Coreopsis (Tickseed) Flower Care and Growing Tips

Updated: May 30, 2024

For the full-sun gardener, coreopsis is a perfect pick. Learn all about the benefits of adding this brightly colored flower to your garden.

How to Grow Coreopsis Flowers

Yellow flowers of lance-leaved coreopsis (Coreopsis lanceolata) in garden. Texturedwatcherfox/Getty Images
Lanceleaf coreopsis
  • Common name: Tickseed
  • Scientific name: Coreopsis
  • Light needs: Full sun
  • Soil: Well-draining
  • Growing zones: 3 or 4 to 9
  • Attracts: Birds, bees, butterflies

For the warm-weather gardener, coreopsis—also known as tickseed—is an ideal choice. Thriving in full sun, it tolerates a variety of dry and hot conditions. While some varieties can be grown in part shade, most need at least six to eight hours of sunlight a day to bloom to its fullest potential.

Tickseed is a perennial, and it grows best in well-draining soils. It has a habit of spreading and is routinely found in the wild along roadsides, in prairies, and near railroads. Coreopsis blooms in early summer and will typically continue to bloom until the first frost, making it a long-flowering perennial that adds to the garden landscape all summer long.

Bnbbyc19 Adrienne Reese 2Courtesy Adrienne Reese
‘Early Sunrise’ features semi-double flowers

“Coreopsis is a pretty easy plant,” says Megan McConnell, plant information director for Monrovia. “They are self-cleaning, and many newer varieties continue to bloom without any deadheading.” She also explains that because coreopsis grows in mounds instead of spreading, it’s always a good idea to check labels and make sure to give the plant the space it requires.

“Mostly you can just leave it be until it turns brown in late fall and cut it to the ground for winter,” she says. “In spring, give it a dressing of compost and you’re good to go.”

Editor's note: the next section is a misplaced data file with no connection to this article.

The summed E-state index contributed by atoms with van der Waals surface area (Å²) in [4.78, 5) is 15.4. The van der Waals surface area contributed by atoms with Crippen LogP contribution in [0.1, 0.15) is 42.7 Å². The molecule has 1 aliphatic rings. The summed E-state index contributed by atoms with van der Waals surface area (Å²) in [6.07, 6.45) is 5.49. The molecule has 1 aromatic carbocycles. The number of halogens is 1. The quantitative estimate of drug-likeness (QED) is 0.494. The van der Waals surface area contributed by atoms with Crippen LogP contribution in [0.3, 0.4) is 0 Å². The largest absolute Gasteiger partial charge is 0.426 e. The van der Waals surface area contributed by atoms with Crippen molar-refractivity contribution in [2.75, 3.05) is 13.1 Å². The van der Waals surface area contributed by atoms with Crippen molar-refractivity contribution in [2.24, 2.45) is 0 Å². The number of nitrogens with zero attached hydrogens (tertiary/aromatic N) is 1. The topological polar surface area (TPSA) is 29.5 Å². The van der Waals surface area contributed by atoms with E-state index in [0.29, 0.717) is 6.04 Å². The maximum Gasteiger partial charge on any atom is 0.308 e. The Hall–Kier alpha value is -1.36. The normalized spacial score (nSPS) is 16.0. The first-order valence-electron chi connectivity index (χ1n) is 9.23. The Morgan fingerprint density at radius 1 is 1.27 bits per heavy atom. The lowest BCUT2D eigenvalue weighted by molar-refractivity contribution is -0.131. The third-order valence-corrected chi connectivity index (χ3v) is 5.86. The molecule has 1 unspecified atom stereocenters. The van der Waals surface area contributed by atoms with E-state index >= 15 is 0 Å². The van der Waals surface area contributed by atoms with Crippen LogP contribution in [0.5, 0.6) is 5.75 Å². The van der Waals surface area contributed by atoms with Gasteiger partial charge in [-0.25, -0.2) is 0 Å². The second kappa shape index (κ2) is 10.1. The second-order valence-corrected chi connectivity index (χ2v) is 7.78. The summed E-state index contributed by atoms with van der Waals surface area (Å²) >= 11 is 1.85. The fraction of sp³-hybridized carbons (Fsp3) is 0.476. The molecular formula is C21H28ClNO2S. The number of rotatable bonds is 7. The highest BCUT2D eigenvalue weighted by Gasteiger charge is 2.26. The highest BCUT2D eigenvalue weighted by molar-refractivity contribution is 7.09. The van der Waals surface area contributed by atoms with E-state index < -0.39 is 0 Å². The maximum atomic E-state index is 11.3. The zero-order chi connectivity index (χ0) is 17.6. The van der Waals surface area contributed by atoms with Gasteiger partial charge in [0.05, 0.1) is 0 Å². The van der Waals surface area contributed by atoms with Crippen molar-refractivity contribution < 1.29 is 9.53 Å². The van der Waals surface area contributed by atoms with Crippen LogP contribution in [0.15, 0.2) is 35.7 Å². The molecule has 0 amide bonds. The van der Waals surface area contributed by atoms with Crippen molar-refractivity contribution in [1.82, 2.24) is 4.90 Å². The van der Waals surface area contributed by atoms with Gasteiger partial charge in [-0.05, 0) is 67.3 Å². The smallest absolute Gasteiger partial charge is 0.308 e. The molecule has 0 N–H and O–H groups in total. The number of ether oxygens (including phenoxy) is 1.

Pollinator Benefits

coreopsis tickseed pearl crescent butterflyCourtesy Glenda Mueller
Pearl crescent butterfly

Many gardeners grow coreopsis specifically for its butterfly and pollinator benefits. Butterflies feed on the flowers’ nectar, while several species of bees flit from bloom to bloom all summer long. “Coreopsis is loved by a variety of bees and butterflies,” Megan says. “If you leave the spent flowers instead of deadheading, some varieties provide seeds for birds.”

Gardeners will also be glad to hear that it’s deer-resistant, too; deer tend to avoid the flowers unless food is extremely scarce, as do rabbits.

Why Is Coreopsis Called Tickseed?

WgcoreopsismoonbeamWalters Gardens, Inc.
‘Moonbeam’ has slightly lighter yellow blooms.

The plant’s unusual common name, tickseed, might send a shiver up your spine. But gardeners don’t need to worry about tickseed drawing pests to the yard. The plant does not attract or harbor ticks. “Tickseed” was named as such because the dark-colored seeds can resemble ticks.

Best Varieties to Grow

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Monrovia’s Sunstar™ Gold

While there are more than 80 native tickseed varieties in North America, some tend to be chosen more frequently for gardens than others. Plains coreopsis (Coreopsis tinctoria) grows sunny yellow flowers with brown accents at the center. Lanceleaf coreopsis (Coreopsis lanceolata) features bright yellow blooms, and songbirds feed on its seeds in late summer.

Threadleaf coreopsis (Coreopsis verticillata) features unique lines on its petals that look similar to threads. While many varieties are yellow, Moonbeam has slightly less vibrant petals than the others and others, such as Ice Wine and Hot Paprika, branch out into white, red, or even pink.

hot paprika tickseedBall Horticultural Company
‘Hot paprika’ features threadleaf foliage and deep red flowers.

Megan recommends Monrovia’s Sunstar™ series, which fall into the threadleaf category. “The foliage is mildew resistant and they grow in nice, tidy mounds,” she says. “But the best part is the long bloom season. They continue to bloom June through September.”

Troubleshooting Tips

Tickseedschnuddel/Getty Images
Plains coreopsis

Tickseed isn’t known for suffering too many troubles, but Megan outlines a few that gardeners should watch for. In wet conditions, she says the plants can suffer from crown rot or powdery mildew. “These are easy to avoid with proper placement and care,” she says. “Make sure it gets at least six to eight hours of sun a day, don’t overwater, and avoid overhead watering or water in the morning so moisture doesn’t sit on the leaves overnight.”

She also tells gardeners to be mindful about how much fertilizer they’re using — and in some cases, not to fertilize at all. “Coreopsis doesn’t require much fertilizer,” she says. “In fact, over feeding it can cause excessive foliage growth and fewer blooms. Unless your soil is very poor, compost is sufficient.”

Next, check out more low-maintenance perennials to add to your garden.

About the Expert

Megan McConnell is the plant information director for Monrovia Plants and has worked for Monrovia for longer than eight years. She manages the nursery’s plant database, along with plant information found on the website and plant tags. Megan holds a bachelor’s degree in horticultural science from Oregon State University.